As relevant here, Article 22, Section 2 of the parties’ agreement provides that “[e]mployees and the [U]nion will be notified of all changes in their hours of work, duty days[,] or location of work seven calendar days in advance of the changes” and that “the [U]nion does not waive its right to bargain over appropriate matters concerning the establishment or abolishment of any shift.[15] The Arbitrator expressly interpreted the obligation to give notice as applying only to changes involving “existing employees.”[16] The Arbitrator also found that the Agency hired only new employees to work a thirty‑two hour workweek and that there was no change to the work schedules of existing employees.[17] Based on these factual findings, which the Union does not assert are nonfacts, the Arbitrator concluded that the Agency was not required to provide notice to the Union.[18] As they are not contested as nonfacts, the Authority defers to the Arbitrator’s factual findings.[19] Moreover, the Arbitrator’s interpretation of Article 22, Section 2 is consistent with the language of that provision. Consequently, we find that the Union has failed to demonstrate that the Arbitrator’s interpretation of Article 22, Section 2 is implausible or evidences a manifest disregard of the agreement.[20]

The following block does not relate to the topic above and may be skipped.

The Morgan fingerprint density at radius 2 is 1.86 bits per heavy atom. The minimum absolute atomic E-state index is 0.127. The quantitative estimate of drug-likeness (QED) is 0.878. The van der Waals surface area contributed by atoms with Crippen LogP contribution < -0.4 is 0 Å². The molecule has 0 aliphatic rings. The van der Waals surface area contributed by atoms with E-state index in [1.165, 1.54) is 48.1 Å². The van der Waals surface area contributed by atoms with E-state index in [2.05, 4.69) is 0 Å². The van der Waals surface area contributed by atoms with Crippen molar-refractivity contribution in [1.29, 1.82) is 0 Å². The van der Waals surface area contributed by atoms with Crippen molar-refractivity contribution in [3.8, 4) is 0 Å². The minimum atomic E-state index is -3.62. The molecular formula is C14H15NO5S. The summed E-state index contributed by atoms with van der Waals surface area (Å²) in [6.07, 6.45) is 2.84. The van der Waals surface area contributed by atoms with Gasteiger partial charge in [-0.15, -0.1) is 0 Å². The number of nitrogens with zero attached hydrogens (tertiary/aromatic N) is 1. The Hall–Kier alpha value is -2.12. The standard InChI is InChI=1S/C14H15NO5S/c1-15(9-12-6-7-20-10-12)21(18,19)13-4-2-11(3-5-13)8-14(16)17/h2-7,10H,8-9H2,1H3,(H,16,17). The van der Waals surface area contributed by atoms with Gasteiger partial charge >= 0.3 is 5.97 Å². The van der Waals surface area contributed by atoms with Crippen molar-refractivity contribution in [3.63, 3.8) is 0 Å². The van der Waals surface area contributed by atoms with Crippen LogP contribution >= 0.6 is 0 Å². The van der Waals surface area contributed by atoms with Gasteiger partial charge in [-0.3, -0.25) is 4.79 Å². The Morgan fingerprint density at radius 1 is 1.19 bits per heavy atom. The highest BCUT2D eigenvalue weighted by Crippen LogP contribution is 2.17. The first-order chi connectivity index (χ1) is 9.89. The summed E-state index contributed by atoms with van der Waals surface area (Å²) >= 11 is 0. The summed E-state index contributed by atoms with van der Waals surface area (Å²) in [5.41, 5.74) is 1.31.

Accordingly, we conclude that the Union has failed to demonstrate that the award fails to draw its essence from the parties’ agreement, and we deny the Union’s exception.
IV.                Decision
We deny the Union’s exception.
 


[1] Award at 9 (internal quotation marks omitted).
[2] Exception at 7.
[4] E.g., AFGE, Local 2128, 66 FLRA 801, 803 (2012) (Local 2128);U.S. DOL (OSHA), 34 FLRA 573, 575 (1990) (DOL).
[6] Exceptionat 7-8.
[7] Id. at 8-9.
[8] Id. at 10.
[9] Exception, Joint Ex. 1, Parties’ Agreement at 24.
[10] See id.; Award at 9.
[11] See Award at 9;Exception, Joint Ex. 1, Parties’ Agreement at 24.
[12] See Local 2128, 66 FLRA at 803; AFGE, Local 2198, 49 FLRA 575, 579 (1994).
[13] Exceptionat 8.       
[14] Id. (quoting Exception, Joint Ex. 1, Parties’ Agreement at 24); see also id. at 9.